Etiology / Pathogenesis
  • HTLV-I identified in a cell line from a patient with T cell lymphoma involving the skin (1979) - first oncogenic human virus discovered
  • Type C virus belongs to retrovirus family and delta retrovirus genus
  • Infection occurs and is transmitted via cell to cell contact
  • HTLV-I is causally linked to adult T cell leukemia / lymphoma (ATLL) but is insufficient for neoplastic transformation (molecular models suggest 6 or 7 "hits" required)
  • HTLV-I p40 tax viral protein: nonstructural protein that causes transcriptional activation of many genes in infected lymphocytes; has central role in leukemogenesis
  • Enhancement of c-AMP response element binding transcription factor (CREB) phosphorylation by HTLV-I - also important in leukemogenesis
  • HTLV-I basic leucine zipper factor (HBZ): causes T cell proliferation and oncogenesis
  • JAK / STAT pathway constitutively activated in HTLV-I infected cells
  • HTLV-I can also infect immature thymocytes
Diagrams / tables

Images hosted on PathOut server:

Diagnostic criteria for clinical subtypes of ATLL

Postulated Normal Counterpart
  • Peripheral CD4+ cells, probably the CD4+ CD25+ FOXP3+ regulatory T cells (also correlates with the immunodeficiency characteristic of the disease)
Clinical features
  • Hypercalcemia in 50% during course of disease (28% at diagnosis); associated with increased osteoclastic activity (J Clin Oncol 2009;27:453)
  • Note: HTLV-I also causes HTLV-I associated myelopathy / tropical spastic paraparesis

Acute subtype:
  • Most common; has leukemic phase, constitutional symptoms, elevated LDH; also hepatosplenomegaly, generalized lymphadenopathy, bone marrow infiltration, skin lesions, high WBC count and lymphocytosis / eosinophilia, hypercalcemia, variable lytic bone lesions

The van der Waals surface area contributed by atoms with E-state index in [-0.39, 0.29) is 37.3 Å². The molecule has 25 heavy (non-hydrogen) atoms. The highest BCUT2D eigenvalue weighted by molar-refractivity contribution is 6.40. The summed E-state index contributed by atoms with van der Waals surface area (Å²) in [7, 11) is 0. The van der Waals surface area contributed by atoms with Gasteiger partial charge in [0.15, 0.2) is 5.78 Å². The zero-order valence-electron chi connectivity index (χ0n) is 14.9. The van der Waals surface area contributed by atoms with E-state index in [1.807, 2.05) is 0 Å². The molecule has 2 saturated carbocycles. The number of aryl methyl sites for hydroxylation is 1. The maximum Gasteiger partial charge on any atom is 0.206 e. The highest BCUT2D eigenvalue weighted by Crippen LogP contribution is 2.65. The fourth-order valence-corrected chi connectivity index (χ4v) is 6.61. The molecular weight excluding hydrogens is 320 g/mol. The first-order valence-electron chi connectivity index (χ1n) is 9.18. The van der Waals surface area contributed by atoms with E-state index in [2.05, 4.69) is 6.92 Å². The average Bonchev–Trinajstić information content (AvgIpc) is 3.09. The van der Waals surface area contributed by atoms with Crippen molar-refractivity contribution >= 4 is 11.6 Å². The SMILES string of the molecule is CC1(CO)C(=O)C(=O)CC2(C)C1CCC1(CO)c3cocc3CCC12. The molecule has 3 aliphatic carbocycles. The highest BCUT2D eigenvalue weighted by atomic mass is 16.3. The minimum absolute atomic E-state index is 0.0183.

• Associated T cell immunodeficiency with frequent opportunistic infections (P. jirovecii pneumonia and Strongyloidiasis)
  • Median survival of less than 1 year despite aggressive chemotherapy

Lymphomatous subtype:
  • Prominent lymphadenopathy without significant peripheral blood involvement
  • Most patients present with advanced stage similar to the acute form
  • Hypercalcemia less common, cutaneous lesions as common

Chronic subtype:
  • Increased WBC count, slight lymphadenopathy or hepatosplenomegaly
  • Frequently associated with an exfoliative skin rash
  • May have lymphocytosis but only a few atypical lymphocytes
  • No hypercalcemia

Smoldering subtype:
  • Few malignant cells in peripheral blood, may have slight lymphadenopathy, hepatosplenomegaly or marrow infiltrates
  • WBC usually normal with < 5% circulating neoplastic cells
  • Frequent skin or lung lesions but no hypercalcemia
  • Note: chronic and smoldering subtypes may evolve into acute form in 25% of cases but usually after a long duration